NBC’s ‘Capital One College Bowl’ Quiz Show: Indian American Student Part of Winning Columbia University Team
Three of Columbia University’s team members shown competing in NBC’s “Capital One College Bowl” (left to right): Tamarah Wallace, Shomik Ghose and Jake Fisher. (photo courtesy of nbc.com)
India-West Staff Reporter
A collegiate team from Columbia University with an Indian American team member continued its winning streak on the NBC show “Capital One College Bowl,” winning the championship on the newly revived quiz show.
The Columbia Spectator reports that, after four tight matches against competing universities, the final round—which was against the University of Southern California—ended abruptly after Columbia succeeded during the Two-Minute Drill, an essential “College Bowl” challenge.
The competition began with 12 teams representing colleges of all sizes from across the country.
Hosted by Cooper and Peyton Manning, the trivia show features the brothers’ witty commentary along with college students competing for $1 million in scholarship money toward their tuition, the Spectator reported.
The Columbia team was comprised of Indian American student Shomik Ghose, as well as Tamarah Wallace, Addis Boyd and Jake Fisher.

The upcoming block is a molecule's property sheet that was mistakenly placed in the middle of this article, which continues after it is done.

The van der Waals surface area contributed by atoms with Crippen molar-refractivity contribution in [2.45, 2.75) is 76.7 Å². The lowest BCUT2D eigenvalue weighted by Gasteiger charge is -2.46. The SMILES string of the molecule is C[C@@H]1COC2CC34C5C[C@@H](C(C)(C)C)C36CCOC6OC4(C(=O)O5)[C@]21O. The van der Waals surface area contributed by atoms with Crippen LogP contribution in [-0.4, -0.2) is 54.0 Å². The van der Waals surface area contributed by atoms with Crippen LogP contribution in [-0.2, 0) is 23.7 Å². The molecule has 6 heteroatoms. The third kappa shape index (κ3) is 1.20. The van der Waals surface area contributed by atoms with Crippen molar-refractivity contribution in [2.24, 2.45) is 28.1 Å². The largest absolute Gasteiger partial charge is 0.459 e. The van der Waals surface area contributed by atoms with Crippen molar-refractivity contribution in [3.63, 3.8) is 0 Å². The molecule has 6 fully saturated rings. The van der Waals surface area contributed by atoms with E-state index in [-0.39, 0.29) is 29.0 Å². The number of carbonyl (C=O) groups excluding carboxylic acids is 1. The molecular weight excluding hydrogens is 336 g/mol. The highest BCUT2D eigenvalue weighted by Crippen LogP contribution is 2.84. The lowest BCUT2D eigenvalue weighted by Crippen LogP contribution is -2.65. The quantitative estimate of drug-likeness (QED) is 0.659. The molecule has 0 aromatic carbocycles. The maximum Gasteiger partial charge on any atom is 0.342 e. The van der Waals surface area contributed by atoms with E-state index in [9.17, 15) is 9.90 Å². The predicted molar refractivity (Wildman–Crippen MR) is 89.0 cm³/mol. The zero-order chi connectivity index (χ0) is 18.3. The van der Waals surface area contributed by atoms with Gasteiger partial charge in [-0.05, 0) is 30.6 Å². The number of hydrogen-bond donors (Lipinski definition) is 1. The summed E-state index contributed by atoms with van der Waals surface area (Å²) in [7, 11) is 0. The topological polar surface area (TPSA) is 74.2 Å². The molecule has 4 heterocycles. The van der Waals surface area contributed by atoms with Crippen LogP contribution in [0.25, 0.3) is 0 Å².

Ghose is majoring in computer science with a minor in economics, according to a report on columbia.edu. He said in the report that the best part of the experience was “walking on set for the first time and meeting the host, Peyton Manning.”
According to TV Series Finale, an average 2.4 million people watched the “College Bowl.” Each round consisted of team members picking from categories like “Feminism in Film” and “Comparative Adjectives,” the report said.
As the competition progressed, a Dropout Round made the competition more intense. This round entailed members of both teams naming answers belonging in a specific category one at a time, it said.
When a team member gave a wrong answer, they would be eliminated. The first team to lose all their players would have to tackle the Two-Minute Drill—a round in which teams have two minutes to answer as many questions as possible—without one of their players, the publication noted.
For the Columbia team, winning did not seem like a possibility at first. Seven minutes into the semifinal against Auburn University, the team had zero points while Auburn had 110, the report noted.
The match ended with Columbia amassing 735 points against Auburn’s 695.
During the final “College Bowl” match, USC and Columbia had similar scores until Columbia solidified its victory in the final Two-Minute Drill.